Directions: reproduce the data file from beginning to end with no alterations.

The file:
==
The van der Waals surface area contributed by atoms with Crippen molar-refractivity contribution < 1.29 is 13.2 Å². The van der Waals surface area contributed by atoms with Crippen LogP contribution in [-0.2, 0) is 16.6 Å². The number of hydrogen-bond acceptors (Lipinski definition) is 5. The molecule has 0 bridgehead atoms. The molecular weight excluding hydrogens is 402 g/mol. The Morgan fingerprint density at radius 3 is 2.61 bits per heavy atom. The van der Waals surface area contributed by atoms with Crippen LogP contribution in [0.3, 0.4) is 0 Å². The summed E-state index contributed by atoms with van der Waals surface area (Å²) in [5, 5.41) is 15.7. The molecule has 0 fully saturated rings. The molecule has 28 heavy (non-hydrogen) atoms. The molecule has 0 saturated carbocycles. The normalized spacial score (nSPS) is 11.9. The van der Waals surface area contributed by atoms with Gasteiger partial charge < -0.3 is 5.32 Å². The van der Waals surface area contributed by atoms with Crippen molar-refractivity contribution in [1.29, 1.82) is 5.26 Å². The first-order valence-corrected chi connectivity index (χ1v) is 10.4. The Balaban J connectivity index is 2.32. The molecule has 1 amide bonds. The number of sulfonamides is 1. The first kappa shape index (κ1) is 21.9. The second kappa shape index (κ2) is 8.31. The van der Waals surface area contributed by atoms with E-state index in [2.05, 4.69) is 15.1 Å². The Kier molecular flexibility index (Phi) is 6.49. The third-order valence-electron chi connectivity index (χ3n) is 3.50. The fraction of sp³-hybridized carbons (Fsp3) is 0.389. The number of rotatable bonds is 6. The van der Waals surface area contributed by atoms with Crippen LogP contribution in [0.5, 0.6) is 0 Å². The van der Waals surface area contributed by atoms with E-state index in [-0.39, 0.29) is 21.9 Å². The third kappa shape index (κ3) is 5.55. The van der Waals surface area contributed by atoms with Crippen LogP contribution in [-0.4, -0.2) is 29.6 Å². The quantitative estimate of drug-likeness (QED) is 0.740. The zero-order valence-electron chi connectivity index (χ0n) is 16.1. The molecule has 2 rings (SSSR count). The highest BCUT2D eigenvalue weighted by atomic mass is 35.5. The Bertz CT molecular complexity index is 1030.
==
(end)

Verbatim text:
The van der Waals surface area contributed by atoms with Crippen molar-refractivity contribution < 1.29 is 13.2 Å². The van der Waals surface area contributed by atoms with Crippen LogP contribution in [-0.2, 0) is 16.6 Å². The number of hydrogen-bond acceptors (Lipinski definition) is 5. The molecule has 0 bridgehead atoms. The molecular weight excluding hydrogens is 402 g/mol. The Morgan fingerprint density at radius 3 is 2.61 bits per heavy atom. The van der Waals surface area contributed by atoms with Crippen LogP contribution in [0.3, 0.4) is 0 Å². The summed E-state index contributed by atoms with van der Waals surface area (Å²) in [5, 5.41) is 15.7. The molecule has 0 fully saturated rings. The molecule has 28 heavy (non-hydrogen) atoms. The molecule has 0 saturated carbocycles. The normalized spacial score (nSPS) is 11.9. The van der Waals surface area contributed by atoms with Gasteiger partial charge < -0.3 is 5.32 Å². The van der Waals surface area contributed by atoms with Crippen molar-refractivity contribution in [1.29, 1.82) is 5.26 Å². The first-order valence-corrected chi connectivity index (χ1v) is 10.4. The Balaban J connectivity index is 2.32. The molecule has 1 amide bonds. The number of sulfonamides is 1. The first kappa shape index (κ1) is 21.9. The second kappa shape index (κ2) is 8.31. The van der Waals surface area contributed by atoms with E-state index in [2.05, 4.69) is 15.1 Å². The Kier molecular flexibility index (Phi) is 6.49. The third-order valence-electron chi connectivity index (χ3n) is 3.50. The fraction of sp³-hybridized carbons (Fsp3) is 0.389. The number of rotatable bonds is 6. The van der Waals surface area contributed by atoms with Crippen LogP contribution in [0.5, 0.6) is 0 Å². The van der Waals surface area contributed by atoms with E-state index in [-0.39, 0.29) is 21.9 Å². The third kappa shape index (κ3) is 5.55. The van der Waals surface area contributed by atoms with Crippen LogP contribution in [-0.4, -0.2) is 29.6 Å². The quantitative estimate of drug-likeness (QED) is 0.740. The zero-order valence-electron chi connectivity index (χ0n) is 16.1. The molecule has 2 rings (SSSR count). The highest BCUT2D eigenvalue weighted by atomic mass is 35.5. The Bertz CT molecular complexity index is 1030.